Types of Plaids

by Jennifer Blair

Mary J. Blige pairs a tartan pencil skirt with a fur jacket and knee-high boots.

Ian Gavan/Getty Images Entertainment/Getty Images

You can choose plenty of eye-catching patterns for your wardrobe, but when it comes to classic designs, it's hard to top plaid. Whether it's a plaid skirt, blazer or scarf, a touch of the elegant pattern can dress up any outfit. While all plaids feature some sort of grid design, you can incorporate several different types into your closet. Some have a sedate, sophisticated look, while others offer a bit more whimsy, so there's a plaid for nearly any occasion.

Tartan

Tartan is a classic plaid. It features intersecting stripes that vary in width and run both horizontally and vertically through the fabric. Tartan plaid can feature as few as three or as many as five colors -- red/black and red/green combinations are the most common color schemes. It is often used for skirts, dresses, blazers and scarves. Tartan is the plaid pattern used for traditional Scottish kilts.

Gingham

Gingham plaid pattern is a simple design. Like tartan, it features intersecting stripes that run both horizontally and vertically, but the stripes are all the same width for a checkered effect. The color scheme involves only two shades, one of which is usually white. Blue and white gingham and red and white gingham are two of the most common color combinations. Gingham is usually used for men and women’s shirts, women’s pants, shorts, dresses and home goods, such as tablecloths and curtains.

Glen Plaid

Glen plaid is a subtle plaid pattern that uses just two colors, which are usually muted shades like black, gray or white. It features an alternating “boxes” pattern, incorporating both stripes and cross sections to form a motif of broken checks that usually has a more modern look than other types of plaid. Glen plaid is often used for suits and blazers, though you can also find ties, pants and overcoats in the pattern.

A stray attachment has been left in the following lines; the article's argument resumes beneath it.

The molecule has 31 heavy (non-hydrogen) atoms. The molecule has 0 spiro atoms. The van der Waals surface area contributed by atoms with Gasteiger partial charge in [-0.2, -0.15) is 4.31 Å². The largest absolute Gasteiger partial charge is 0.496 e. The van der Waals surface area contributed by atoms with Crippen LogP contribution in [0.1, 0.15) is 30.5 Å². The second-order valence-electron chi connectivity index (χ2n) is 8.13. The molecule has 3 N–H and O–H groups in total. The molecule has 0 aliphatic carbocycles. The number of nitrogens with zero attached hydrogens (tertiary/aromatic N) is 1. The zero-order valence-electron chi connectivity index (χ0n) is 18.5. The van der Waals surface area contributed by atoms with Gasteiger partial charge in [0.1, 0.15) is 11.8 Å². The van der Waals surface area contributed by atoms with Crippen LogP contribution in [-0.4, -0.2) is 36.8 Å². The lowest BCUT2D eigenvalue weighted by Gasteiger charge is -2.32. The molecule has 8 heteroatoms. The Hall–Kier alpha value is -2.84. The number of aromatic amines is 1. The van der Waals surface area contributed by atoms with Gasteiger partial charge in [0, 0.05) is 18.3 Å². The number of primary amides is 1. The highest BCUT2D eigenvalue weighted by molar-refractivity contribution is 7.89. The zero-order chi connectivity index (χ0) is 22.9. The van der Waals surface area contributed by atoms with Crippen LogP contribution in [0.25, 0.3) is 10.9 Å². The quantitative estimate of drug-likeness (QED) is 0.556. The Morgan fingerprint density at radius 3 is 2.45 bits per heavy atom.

Tattersall

Tattersall is a plaid pattern that features thin vertical and horizontal stripes that are spaced evenly to create subtle checks. It is similar to tartan plaid, but tattersall usually features a light background with colored stripes forming the grid pattern. The color scheme can feature just two colors or as many as four. Tattersall is often used for men’s button-down shirts, but some vests also feature the pattern.

Houndstooth

Houndstooth features a checkered design, but the corners of the checks are notched to resemble a dog’s tooth. The pattern can have small checks for a subtle design or large checks for a bold look. It uses a two-shade color scheme – black and white houndstooth is the classic combination, although you can find bolder versions of the pattern, such as red and white or pink and yellow. Houndstooth is often used for blazers, overcoats and skirts.

Photo Credits

  • Ian Gavan/Getty Images Entertainment/Getty Images

About the Author

Based in New York City, Jennifer Blair has been covering all things home and garden since 2001. Her writing has appeared on BobVila.com, World Lifestyle, and House Logic. Blair holds a Bachelor of Arts in Writing Seminars from the Johns Hopkins University in Baltimore, Maryland.